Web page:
“The Century of the Self” is a captivating exploration of the enduring influence of Sigmund Freud’s psychoanalytic theories on modern society, meticulously crafted by writer and producer Adam Curtis. Across its four-hour duration, the documentary dissects Freud’s insights into human desire and their pervasive impact on realms such as advertising, consumerism, and politics.

The journey begins with “Happiness Machines,” delving into the pioneering work of Edward Bernays, Freud’s nephew and a seminal figure in the field of public relations. Bernays adeptly tapped into humanity’s latent desires to foster group cohesion, leveraging these insights to shape public opinion during World War I and later in the realm of advertising.

In “The Engineering of Consent,” the narrative takes a darker turn as it examines Freud’s theories in the context of Nazi Germany. Collaborating with the American government, figures like Bernays and Freud’s daughter Anna sought to suppress the darker impulses of the human psyche in pursuit of a harmonious society.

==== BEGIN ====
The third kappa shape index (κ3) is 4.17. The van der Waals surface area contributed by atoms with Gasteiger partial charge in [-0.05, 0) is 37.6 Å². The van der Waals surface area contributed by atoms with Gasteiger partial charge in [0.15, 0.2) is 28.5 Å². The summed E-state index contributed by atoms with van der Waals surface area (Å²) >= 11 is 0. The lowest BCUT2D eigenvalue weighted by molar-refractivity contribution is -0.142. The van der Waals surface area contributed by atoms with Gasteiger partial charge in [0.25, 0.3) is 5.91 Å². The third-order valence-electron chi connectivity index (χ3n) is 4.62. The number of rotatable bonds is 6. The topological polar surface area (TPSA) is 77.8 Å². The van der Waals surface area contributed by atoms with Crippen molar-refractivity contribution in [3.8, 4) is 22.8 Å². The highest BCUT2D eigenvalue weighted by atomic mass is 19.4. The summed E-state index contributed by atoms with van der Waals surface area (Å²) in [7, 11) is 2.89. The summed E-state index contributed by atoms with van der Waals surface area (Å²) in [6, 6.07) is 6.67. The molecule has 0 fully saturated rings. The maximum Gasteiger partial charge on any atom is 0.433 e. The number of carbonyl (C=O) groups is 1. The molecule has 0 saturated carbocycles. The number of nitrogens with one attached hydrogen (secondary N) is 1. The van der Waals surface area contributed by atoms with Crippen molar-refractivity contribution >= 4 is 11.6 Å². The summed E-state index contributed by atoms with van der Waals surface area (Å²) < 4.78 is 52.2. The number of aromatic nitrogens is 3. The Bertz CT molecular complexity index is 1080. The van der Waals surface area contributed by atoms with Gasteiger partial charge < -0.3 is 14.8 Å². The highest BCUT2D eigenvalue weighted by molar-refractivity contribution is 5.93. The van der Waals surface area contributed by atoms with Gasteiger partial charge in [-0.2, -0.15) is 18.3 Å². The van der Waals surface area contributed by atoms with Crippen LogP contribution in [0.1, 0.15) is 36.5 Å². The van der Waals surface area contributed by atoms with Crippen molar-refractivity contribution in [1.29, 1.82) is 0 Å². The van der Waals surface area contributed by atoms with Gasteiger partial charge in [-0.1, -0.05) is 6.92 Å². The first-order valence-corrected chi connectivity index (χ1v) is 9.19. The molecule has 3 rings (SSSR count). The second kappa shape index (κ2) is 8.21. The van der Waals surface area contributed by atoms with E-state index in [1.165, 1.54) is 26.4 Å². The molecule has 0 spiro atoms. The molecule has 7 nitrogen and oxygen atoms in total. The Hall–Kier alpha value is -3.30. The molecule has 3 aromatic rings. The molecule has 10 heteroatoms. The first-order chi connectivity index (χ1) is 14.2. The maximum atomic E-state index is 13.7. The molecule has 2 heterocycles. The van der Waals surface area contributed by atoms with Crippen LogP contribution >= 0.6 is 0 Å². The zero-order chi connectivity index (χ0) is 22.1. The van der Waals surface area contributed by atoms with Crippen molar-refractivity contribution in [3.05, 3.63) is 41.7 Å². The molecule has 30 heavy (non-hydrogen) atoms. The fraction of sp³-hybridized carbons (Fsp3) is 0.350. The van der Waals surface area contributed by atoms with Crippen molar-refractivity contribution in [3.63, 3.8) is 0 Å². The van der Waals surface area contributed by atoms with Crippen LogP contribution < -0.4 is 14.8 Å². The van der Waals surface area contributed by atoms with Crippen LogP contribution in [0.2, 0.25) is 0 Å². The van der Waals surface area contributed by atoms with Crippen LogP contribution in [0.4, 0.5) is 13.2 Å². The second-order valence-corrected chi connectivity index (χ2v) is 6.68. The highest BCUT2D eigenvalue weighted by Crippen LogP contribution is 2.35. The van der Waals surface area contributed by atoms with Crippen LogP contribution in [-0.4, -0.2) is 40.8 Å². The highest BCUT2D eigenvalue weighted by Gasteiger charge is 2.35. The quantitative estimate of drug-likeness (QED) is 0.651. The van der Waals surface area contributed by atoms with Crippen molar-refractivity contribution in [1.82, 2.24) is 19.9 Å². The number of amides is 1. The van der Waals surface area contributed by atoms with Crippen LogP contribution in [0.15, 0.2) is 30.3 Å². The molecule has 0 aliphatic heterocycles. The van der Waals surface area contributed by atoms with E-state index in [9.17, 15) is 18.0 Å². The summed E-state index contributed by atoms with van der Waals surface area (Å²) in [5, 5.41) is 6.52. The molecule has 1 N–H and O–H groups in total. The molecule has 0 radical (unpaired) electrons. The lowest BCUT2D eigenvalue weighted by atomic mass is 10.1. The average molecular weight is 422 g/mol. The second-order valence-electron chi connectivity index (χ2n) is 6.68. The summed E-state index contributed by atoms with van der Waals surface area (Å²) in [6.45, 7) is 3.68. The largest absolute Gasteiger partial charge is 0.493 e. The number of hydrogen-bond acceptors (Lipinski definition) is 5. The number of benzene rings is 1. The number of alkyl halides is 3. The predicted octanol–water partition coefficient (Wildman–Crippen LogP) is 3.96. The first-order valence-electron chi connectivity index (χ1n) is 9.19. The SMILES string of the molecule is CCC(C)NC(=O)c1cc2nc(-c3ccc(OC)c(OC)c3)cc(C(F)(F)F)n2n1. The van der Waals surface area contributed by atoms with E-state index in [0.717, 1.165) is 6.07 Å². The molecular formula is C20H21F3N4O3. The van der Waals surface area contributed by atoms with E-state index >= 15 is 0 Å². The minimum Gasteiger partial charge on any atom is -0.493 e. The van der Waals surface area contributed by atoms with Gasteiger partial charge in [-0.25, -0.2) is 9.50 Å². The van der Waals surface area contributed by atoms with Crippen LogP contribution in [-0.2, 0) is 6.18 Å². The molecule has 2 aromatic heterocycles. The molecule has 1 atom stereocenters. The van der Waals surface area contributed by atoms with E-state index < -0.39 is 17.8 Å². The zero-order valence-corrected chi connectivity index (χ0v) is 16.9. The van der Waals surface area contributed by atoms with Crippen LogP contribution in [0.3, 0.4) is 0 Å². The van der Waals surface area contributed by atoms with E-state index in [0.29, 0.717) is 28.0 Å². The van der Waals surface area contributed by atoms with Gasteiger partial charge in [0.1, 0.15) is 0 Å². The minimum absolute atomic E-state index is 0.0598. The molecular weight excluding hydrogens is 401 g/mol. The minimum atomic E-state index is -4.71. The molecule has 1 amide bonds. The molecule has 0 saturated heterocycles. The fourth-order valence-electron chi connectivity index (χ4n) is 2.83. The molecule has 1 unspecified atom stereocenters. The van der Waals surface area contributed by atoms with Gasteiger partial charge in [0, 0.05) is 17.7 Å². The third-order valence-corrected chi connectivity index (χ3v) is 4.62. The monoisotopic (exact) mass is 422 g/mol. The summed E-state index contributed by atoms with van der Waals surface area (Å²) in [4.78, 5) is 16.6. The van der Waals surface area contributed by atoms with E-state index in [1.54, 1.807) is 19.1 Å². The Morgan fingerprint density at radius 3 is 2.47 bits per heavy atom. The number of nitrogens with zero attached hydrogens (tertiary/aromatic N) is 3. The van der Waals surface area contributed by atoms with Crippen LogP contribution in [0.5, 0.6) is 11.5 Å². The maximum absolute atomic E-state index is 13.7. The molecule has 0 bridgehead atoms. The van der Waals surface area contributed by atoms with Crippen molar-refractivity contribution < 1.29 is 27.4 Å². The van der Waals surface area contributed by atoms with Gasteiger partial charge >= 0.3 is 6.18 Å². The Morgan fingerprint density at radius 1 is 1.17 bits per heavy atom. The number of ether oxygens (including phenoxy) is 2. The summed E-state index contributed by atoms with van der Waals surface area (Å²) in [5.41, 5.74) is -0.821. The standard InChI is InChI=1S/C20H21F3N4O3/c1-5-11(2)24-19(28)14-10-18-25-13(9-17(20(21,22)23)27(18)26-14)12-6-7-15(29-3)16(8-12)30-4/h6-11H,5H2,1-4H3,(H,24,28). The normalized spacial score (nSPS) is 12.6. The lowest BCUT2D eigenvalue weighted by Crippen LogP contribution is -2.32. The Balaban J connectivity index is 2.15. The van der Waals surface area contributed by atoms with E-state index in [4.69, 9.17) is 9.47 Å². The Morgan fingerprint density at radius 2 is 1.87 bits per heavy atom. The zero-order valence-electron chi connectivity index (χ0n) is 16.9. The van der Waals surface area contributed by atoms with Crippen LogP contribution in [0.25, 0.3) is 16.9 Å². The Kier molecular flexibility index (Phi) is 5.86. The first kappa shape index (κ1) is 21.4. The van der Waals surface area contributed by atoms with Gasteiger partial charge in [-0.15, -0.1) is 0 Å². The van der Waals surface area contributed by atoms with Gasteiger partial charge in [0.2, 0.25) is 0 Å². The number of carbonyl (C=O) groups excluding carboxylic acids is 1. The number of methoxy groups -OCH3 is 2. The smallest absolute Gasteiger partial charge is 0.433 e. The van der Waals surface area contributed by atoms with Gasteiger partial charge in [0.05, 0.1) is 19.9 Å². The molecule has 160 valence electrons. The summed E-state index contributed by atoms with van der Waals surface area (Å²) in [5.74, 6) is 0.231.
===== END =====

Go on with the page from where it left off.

Moving to the tumultuous 1960s, “There is a Policeman Inside All of Our Heads, He Must Be Destroyed” explores how Freud’s ideas intersected with the rise of counterculture and individualism. Corporations and advertisers adapted their messaging to celebrate personal desires, showcasing the malleability of Freudian concepts in changing social climates.

Finally, “Eight People Sipping Wine In Kettering” brings the focus to politics, revealing how Freud’s legacy shaped campaign strategies in the 1990s. With a keen eye on fulfilling the innermost desires of the electorate, political operatives like Matthew Freud engineered successful campaigns, exemplified by Bill Clinton’s presidency.

As viewers navigate the intricate web of influence depicted in “The Century of the Self,” they confront essential truths about human susceptibility to manipulation and the complex interplay between desire and control.

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